LANCASTER, Pa. — Conservative Amish groups have larger families than other Amish and their children are far less likely to leave the church, a trend expected to bring dramatic changes for them in the coming years, according to a book on the distinctive religious group published recently.
“The Amish,” a 500-page overview of the Christian followers known for traditional dress and the use of horse-and-buggy transportation, identified 40 distinct groups and a variety of permitted practices.
“They may all look alike on the outside from an external perspective, but the fact of the matter is there are over 2,000 different ways of expressing Amishness in terms of daily practice,” said co-author Don Kraybill, senior fellow at Elizabethtown College’s Young Center for Anabaptist and Pietist Studies.
Researchers found more traditional Amish have families of nine or 10 children, while comparatively progressive families are just over half that size, suggesting some are using birth control.
“Couples in more liberal communities, shaped by the modern impulse to control the circumstances of one’s life, are more likely to practice family planning, whether by natural or artificial methods,” according to the book.
While many outsiders may view the Amish as monolithic, the study found sharp differences in such matters as civic engagement, farming practices and the use of modern technology.
At Lancaster Central Market, Amish woman Lydia King said she has seen differences even within her 30-family church group in New Providence, farmland about 12 miles from the busy county seat.
“I wouldn’t say one church is more traditional than another,” she said, tending a plant seedling stand last week. “It goes by the family.”
Amish are defined as using a horse and buggy, worshipping in their homes and speaking a German dialect. Local church groups of a few dozen families determine congregational lifestyle rules and there is no single authority that brings together the 2,056 churches in 30 U.S. states and the Canadian province of Ontario.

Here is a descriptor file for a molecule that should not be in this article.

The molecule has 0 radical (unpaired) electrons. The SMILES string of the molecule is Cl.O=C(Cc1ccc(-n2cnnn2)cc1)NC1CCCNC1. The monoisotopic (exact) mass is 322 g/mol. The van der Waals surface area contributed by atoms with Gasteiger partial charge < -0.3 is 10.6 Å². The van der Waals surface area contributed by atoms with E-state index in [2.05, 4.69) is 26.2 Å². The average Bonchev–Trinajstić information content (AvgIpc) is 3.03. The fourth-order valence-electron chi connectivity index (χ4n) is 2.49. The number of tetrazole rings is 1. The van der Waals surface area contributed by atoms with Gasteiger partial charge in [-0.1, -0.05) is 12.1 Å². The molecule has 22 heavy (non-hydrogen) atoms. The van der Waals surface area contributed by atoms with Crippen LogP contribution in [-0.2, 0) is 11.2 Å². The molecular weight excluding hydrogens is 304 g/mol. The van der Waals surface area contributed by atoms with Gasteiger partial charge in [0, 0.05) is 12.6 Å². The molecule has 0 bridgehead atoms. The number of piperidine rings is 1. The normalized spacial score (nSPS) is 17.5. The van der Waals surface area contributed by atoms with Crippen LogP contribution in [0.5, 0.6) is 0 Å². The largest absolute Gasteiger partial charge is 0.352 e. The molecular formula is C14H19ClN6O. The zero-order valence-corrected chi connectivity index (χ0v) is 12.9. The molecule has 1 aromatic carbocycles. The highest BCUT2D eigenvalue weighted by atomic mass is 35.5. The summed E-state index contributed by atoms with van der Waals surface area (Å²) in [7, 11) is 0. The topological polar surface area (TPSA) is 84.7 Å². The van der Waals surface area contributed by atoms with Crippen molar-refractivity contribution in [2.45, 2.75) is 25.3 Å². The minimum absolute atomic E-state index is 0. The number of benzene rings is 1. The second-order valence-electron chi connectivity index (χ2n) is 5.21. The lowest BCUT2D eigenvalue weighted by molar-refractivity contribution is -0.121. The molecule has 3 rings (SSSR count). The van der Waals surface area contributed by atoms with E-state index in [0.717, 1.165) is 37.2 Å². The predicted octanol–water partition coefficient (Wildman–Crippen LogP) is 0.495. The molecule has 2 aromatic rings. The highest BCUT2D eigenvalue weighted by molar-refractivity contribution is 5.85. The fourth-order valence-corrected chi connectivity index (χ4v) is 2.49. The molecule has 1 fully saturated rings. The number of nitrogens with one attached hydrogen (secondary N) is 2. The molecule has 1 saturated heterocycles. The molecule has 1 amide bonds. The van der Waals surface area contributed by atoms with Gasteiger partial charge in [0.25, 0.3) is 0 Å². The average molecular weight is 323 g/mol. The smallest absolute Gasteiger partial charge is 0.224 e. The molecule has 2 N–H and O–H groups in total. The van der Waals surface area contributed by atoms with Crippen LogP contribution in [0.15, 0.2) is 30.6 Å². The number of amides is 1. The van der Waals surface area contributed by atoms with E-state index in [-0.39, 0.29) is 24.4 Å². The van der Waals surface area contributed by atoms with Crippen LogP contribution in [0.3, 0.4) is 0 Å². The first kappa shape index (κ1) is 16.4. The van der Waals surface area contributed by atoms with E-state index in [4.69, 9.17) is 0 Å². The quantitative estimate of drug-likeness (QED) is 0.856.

When young people get to their late teens or early 20s, they must decide whether to remain in the church and adopt its austere rules. Researchers found more traditional Amish families experience defection rates of less than 6 percent, compared to half of the children of the most progressive Amish.
More conservative Amish tend to live in more secluded places, and their lifestyle restrictions can make the outside world seem distant and intimidating, Kraybill said. More progressive families lead lives not much different than Amish-type groups that permit cars, making it a shorter leap for their children to leave.
Reuben Lapp, working at a grass-fed beef stand in the Lancaster market, said his congregation is comparatively traditional, banning cellphones but allowing the use of landline phones. He said mass cultural depictions of Amish can be too simplistic.
“They take one thing and say, ‘That’s Amish,’” Lapp said. “Everybody’s different, even from one family to the next.”
Kraybill said he came to the same conclusion — some families follow rules strictly, while others tend to test the boundaries.
On traditional dairy farms, farmers might milk about a dozen cows head by head, while other Amish use mechanical means to maintain herds 10 times larger. The breakdown also is reflected in the use of outside drivers for transportation needs and whether the congregations prohibit telephone use or allow individuals to have cellphones.
Divisions also exist about the use of kerosene lamps on carriages as opposed to LED or flashing lights, indoor versus outdoor toilets, and whether children can access social media and other modern technology. Even their buggy designs can vary.
Researchers identified about 2,000 private Amish schools with total enrollment of roughly 55,000 children, the oldest in eighth grade. Data from two states, Indiana and Iowa, showed Amish students outperforming the state average in standardized tests.
The book and updated figures on Amish population were released ahead of a major international conference on the Amish and technology at Elizabethtown College, about 20 miles southeast of Harrisburg in Lancaster County, the traditional heartland of Amish farming in the United States.